On the same day in April that the state’s second-largest insurer disclosed it had been hit with a massive ransomware attack, Mark Prince enrolled in one of its health care plans.
In the weeks that followed, Prince and his family lived in a kind of medical purgatory. They were insured by Harvard Pilgrim Health Care starting May 1 but, not having received ID cards, had no way of proving it. Family members were forced to reschedule critical doctor’s appointments; without proof of insurance, he couldn’t complete his children’s enrollment in summer camp.
Ultimately, the father of three from Holliston went back to the Health Connector, where he had purchased the Harvard Pilgrim plan, and demanded that he be allowed to switch, even though it was outside the enrollment window. It cost him an extra $2,000 to join a new plan that included his medical providers.
“Any insurer will proceed quickly to terminate a plan if you’re a minute late with a payment,” said Prince. “But they are a month late in providing access to a new subscriber, and I’m quite sure there are no regulations, no penalties and no consequences for their negligence.”
One month after the ransomware attack, Point32Health, the parent company of Harvard Pilgrim Health Care and Tufts Health Plan, is still struggling to restore service. The insurer says it cannot process claims and requests for prior authorization. Some members say they are unable to access basic information, such as cost sharing for procedures, while others have been unable to access insurance altogether. The outages affect members who get coverage under Harvard Pilgrim Health Care’s commercial plans and New Hampshire Medicare plans; Tufts Health Plan members were not affected.
A spokeswoman said the company is working closely with the connector to identify members who enrolled prior to or since the shutdown, and was issuing temporary cards. She encouraged those who had not yet received insurance cards to call the connector, the state’s online health insurance market.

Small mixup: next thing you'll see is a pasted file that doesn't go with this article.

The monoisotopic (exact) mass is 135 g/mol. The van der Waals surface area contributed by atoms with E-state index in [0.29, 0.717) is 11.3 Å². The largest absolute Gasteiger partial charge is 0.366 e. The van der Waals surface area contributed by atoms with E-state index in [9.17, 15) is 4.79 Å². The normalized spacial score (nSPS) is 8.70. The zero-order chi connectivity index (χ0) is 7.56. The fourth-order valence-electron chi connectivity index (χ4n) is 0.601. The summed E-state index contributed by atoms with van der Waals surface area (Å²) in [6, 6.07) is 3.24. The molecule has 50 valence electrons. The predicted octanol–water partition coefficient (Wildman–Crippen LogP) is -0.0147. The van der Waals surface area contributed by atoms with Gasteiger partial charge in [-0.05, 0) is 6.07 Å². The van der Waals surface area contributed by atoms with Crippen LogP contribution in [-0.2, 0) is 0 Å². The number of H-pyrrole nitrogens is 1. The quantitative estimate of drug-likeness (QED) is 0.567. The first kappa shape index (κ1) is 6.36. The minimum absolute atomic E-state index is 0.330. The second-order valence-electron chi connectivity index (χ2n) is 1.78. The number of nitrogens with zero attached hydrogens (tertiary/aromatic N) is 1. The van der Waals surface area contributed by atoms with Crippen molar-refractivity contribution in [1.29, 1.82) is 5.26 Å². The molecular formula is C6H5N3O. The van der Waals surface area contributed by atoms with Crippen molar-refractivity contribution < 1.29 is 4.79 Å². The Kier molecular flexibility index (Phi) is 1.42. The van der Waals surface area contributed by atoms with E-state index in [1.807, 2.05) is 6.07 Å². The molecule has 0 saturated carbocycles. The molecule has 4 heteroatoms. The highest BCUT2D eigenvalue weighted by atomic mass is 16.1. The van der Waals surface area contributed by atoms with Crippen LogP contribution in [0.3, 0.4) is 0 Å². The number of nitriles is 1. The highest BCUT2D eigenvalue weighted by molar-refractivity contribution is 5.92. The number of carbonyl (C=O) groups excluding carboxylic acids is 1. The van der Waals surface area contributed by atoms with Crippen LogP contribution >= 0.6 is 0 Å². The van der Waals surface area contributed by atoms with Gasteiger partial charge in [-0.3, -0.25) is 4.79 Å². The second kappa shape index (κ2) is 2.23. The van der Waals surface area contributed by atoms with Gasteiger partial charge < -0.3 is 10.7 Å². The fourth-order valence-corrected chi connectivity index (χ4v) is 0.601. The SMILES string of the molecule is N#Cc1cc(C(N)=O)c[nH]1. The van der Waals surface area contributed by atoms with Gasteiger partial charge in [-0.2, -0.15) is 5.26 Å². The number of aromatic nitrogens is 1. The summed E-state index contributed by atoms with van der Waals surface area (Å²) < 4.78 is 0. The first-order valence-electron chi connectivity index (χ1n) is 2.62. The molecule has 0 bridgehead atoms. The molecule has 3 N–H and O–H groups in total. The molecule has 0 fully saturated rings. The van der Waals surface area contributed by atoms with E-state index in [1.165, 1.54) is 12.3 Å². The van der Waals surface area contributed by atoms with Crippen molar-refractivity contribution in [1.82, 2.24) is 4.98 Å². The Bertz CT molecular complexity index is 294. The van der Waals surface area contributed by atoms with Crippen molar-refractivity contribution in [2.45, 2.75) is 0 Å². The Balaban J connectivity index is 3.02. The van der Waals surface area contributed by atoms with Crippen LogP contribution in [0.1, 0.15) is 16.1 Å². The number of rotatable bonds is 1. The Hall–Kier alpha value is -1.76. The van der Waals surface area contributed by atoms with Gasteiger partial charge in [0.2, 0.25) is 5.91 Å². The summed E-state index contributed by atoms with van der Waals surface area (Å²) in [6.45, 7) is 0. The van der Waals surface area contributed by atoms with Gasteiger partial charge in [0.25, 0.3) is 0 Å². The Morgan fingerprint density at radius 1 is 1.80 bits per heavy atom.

The insurer has instituted a variety of workarounds to accommodate other technical difficulties, including waiving requests for prior authorization for Harvard Pilgrim commercial plans for medical and behavioral health services. Additionally, the insurer has told doctors and hospitals that care provided to Harvard Pilgrim customers will be covered.
Currently, the insurer cannot receive, process, or pay claims for services provided to Harvard Pilgrim commercial members, so it has implemented an interim payment process. A spokesman with the Massachusetts Medical Society, the state’s largest physician-led organization, said the organization had not heard many concerns from providers, and that a few members had successfully applied for bridge payments.
The insurer said on its website it has a process to send temporary ID cards to new commercial members, and while Harvard Pilgrim’s website was still down, the insurer had restored an abridged version.
“We continue to work with leading third-party cybersecurity experts to investigate the ransomware incident impacting Harvard Pilgrim Health Care systems,” the insurer said in an e-mail Friday. “A number of our core Harvard Pilgrim Health Care systems are expected to come back online over the next several weeks.” It added that some features could become available later this week.